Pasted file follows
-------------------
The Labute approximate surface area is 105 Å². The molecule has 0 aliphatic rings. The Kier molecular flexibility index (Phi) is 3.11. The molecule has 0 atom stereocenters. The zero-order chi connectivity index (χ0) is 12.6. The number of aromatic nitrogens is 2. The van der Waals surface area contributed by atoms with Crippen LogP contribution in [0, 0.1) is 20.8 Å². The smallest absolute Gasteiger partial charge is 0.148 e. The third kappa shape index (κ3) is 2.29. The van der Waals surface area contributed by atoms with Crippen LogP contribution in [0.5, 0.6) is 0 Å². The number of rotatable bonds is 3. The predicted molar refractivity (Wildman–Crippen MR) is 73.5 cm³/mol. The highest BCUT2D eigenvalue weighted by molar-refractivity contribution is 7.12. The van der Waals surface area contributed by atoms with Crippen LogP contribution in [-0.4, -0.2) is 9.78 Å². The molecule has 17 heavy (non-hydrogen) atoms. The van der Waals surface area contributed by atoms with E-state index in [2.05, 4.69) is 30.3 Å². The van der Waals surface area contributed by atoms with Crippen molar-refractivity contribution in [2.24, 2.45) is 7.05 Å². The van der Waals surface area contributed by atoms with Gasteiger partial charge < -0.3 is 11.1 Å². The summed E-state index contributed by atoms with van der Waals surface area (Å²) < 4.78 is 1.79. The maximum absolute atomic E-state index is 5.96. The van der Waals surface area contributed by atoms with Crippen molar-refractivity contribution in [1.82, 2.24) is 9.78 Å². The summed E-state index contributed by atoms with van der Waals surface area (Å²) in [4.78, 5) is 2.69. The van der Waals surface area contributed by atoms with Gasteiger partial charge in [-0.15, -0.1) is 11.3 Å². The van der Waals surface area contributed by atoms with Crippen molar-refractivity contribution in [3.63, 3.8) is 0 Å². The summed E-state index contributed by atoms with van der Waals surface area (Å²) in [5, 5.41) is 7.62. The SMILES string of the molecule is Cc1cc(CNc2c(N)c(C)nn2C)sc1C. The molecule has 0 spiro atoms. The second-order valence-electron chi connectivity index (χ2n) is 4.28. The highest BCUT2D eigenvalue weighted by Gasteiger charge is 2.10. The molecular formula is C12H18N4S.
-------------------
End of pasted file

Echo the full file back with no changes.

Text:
The Labute approximate surface area is 105 Å². The molecule has 0 aliphatic rings. The Kier molecular flexibility index (Phi) is 3.11. The molecule has 0 atom stereocenters. The zero-order chi connectivity index (χ0) is 12.6. The number of aromatic nitrogens is 2. The van der Waals surface area contributed by atoms with Crippen LogP contribution in [0, 0.1) is 20.8 Å². The smallest absolute Gasteiger partial charge is 0.148 e. The third kappa shape index (κ3) is 2.29. The van der Waals surface area contributed by atoms with Crippen LogP contribution in [0.5, 0.6) is 0 Å². The number of rotatable bonds is 3. The predicted molar refractivity (Wildman–Crippen MR) is 73.5 cm³/mol. The highest BCUT2D eigenvalue weighted by molar-refractivity contribution is 7.12. The van der Waals surface area contributed by atoms with Crippen LogP contribution in [-0.4, -0.2) is 9.78 Å². The molecule has 17 heavy (non-hydrogen) atoms. The van der Waals surface area contributed by atoms with E-state index in [2.05, 4.69) is 30.3 Å². The van der Waals surface area contributed by atoms with Crippen molar-refractivity contribution in [2.24, 2.45) is 7.05 Å². The van der Waals surface area contributed by atoms with Gasteiger partial charge < -0.3 is 11.1 Å². The summed E-state index contributed by atoms with van der Waals surface area (Å²) < 4.78 is 1.79. The maximum absolute atomic E-state index is 5.96. The van der Waals surface area contributed by atoms with Crippen molar-refractivity contribution in [1.82, 2.24) is 9.78 Å². The summed E-state index contributed by atoms with van der Waals surface area (Å²) in [4.78, 5) is 2.69. The van der Waals surface area contributed by atoms with Gasteiger partial charge in [-0.15, -0.1) is 11.3 Å². The van der Waals surface area contributed by atoms with Crippen molar-refractivity contribution in [3.63, 3.8) is 0 Å². The summed E-state index contributed by atoms with van der Waals surface area (Å²) in [5, 5.41) is 7.62. The SMILES string of the molecule is Cc1cc(CNc2c(N)c(C)nn2C)sc1C. The molecule has 0 spiro atoms. The second-order valence-electron chi connectivity index (χ2n) is 4.28. The highest BCUT2D eigenvalue weighted by Gasteiger charge is 2.10. The molecular formula is C12H18N4S.